“The constellation of the Pleiades (ath-Thuraiyã) which was supposed to bestow rain, appears as a deity in the name ‘Abd ath-Thuraiyã; the name ‘Abd Najm refers also to the Pleiades, for the latter are often called simply an-Najm, ‘constellation.’”39
“The word “thuraiyã” is a dimunitive of “tharwã” which means ‘existing in plenty’… The constellation is so called because rain at its rising at the dawn brings tharwã i.e. great plenty. In any case, from early times the Pleiades have been credited with great influence on weather and the processes of nature dependent upon it… The constellation is also regarded as a diadem with jewels and it is mentioned in countless passages in the poets…”40
The word “thuraiyã” survives in the name Suraiya which is still common among Muslims everywhere. Sûra liii of the Qur’ãn is named An-Najm. Najm and Najmã are also components of Muslim names.
He was an “ancient Arabian thunder-god who shot hail from his bow and then hung the latter on the clouds.” We meet him in the “combination Qaus QuzaH”, the bow of QuzaH, meaning the rainbow.41 QuzaH was also “the name of a certain spot, within the sacred territory of Mecca, where pilgrims were accustomed to kindle fire.”42 The Islamic lore is not quite logical about this God. He is described as a shaiTãn (devil) and also as an angel who looks after the clouds. The rainbow becomes Allãh’s bow, bow of the prophet of Allãh, bow of the heavens, bow of the clouds, signs of heaven, etc., and the word loses its association with a God.
“…also pronounced Wudd or Udd i.e. ‘friendship,’ ‘affection,’ was according to the Qur’ãn (Sûra lxxi. 22) a god worshipped by the contempories of Noah. But it would be a mistake to conclude that his worship was obsolete in Muhammad’s time, for we have sufficient evidence to the contrary. The poet Nãbigha says once, ‘Wadd greet thee!’ There was a statue of this god at Dûma, a great oisis in the extreme North of Arabia. The name ‘Abd Wadd occurs in a number of wholly distinct tribes… As we are told that his statue had a bow and arrows attached to it we might be tempted to imagine that he was a kind of Eros, and this would imply a foreign origin. But though the root WDD means ‘to love,’ ‘to feel affection’ for an object, it is never used in a sexual sense. Moreover the statue in question bore not only a bow and arrows, but likewise a sword and lance from which hung a flag; the god was also fully clad and therefore does not look like a copy of the Greek Eros.”43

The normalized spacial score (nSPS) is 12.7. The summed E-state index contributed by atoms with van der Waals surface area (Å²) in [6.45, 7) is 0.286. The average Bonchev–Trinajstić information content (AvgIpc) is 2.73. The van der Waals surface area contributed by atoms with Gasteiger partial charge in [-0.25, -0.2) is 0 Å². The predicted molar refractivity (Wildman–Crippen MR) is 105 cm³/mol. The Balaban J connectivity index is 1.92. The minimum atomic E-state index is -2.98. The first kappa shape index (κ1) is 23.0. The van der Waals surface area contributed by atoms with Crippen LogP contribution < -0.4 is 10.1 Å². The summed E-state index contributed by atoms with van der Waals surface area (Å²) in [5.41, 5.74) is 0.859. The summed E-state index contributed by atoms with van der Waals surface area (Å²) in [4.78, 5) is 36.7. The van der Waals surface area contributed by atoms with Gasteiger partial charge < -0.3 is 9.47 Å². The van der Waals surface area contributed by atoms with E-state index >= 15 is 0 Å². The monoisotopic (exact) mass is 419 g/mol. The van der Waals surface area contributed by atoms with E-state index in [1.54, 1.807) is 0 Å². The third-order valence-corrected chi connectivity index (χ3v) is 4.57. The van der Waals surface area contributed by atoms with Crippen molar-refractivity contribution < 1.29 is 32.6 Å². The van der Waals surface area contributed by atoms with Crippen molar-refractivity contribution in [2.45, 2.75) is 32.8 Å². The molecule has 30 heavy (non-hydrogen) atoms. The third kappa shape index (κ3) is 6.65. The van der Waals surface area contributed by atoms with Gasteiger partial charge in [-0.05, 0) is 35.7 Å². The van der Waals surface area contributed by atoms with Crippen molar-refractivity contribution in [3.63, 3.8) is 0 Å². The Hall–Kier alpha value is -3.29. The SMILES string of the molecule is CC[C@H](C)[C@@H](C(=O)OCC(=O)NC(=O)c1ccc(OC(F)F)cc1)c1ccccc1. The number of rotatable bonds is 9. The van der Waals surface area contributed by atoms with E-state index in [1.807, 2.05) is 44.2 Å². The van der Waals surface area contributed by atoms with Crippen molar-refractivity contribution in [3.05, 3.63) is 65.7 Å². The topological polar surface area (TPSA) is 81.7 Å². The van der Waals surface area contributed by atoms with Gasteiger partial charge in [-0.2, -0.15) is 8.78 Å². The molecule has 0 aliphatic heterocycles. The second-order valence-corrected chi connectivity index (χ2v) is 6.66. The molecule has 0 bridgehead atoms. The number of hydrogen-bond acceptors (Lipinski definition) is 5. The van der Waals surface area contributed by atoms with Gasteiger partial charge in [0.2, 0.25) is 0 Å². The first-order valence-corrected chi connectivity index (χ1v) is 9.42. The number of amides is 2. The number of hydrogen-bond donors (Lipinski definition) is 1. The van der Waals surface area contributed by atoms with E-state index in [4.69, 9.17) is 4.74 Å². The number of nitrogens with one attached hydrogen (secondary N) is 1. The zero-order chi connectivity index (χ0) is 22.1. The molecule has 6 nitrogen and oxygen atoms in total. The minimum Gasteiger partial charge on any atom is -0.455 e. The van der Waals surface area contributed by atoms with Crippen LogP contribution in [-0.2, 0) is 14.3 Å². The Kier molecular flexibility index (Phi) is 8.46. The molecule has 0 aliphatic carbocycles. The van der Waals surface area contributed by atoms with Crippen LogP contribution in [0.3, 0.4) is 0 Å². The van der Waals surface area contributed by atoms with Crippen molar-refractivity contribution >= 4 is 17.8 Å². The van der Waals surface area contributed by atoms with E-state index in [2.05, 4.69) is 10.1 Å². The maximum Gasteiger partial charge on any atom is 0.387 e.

Ch. Muhammad Ismail mentions an inscription which he saw in the Prince of Wales Museum of Western India, Bombay, in 1921. It was on one of the stones “brought from Aden by Colonel H.F. Jacob of the Indian Army, who was for a long time at Aden…”44 The language of the inscription was “what may be called Himyaritic though Sabaean and South Arabic are also names given to it”. Ch. Ismail read the inscription as saying, “The House No. 2 of Father Wadd”, and commented: “Wadd was a god worshipped by the Arabs who often wore talismans bearing the name Wadd. The word itself is derived from wudd which means love. It was opposed to Nakruh, the god of hatred.”45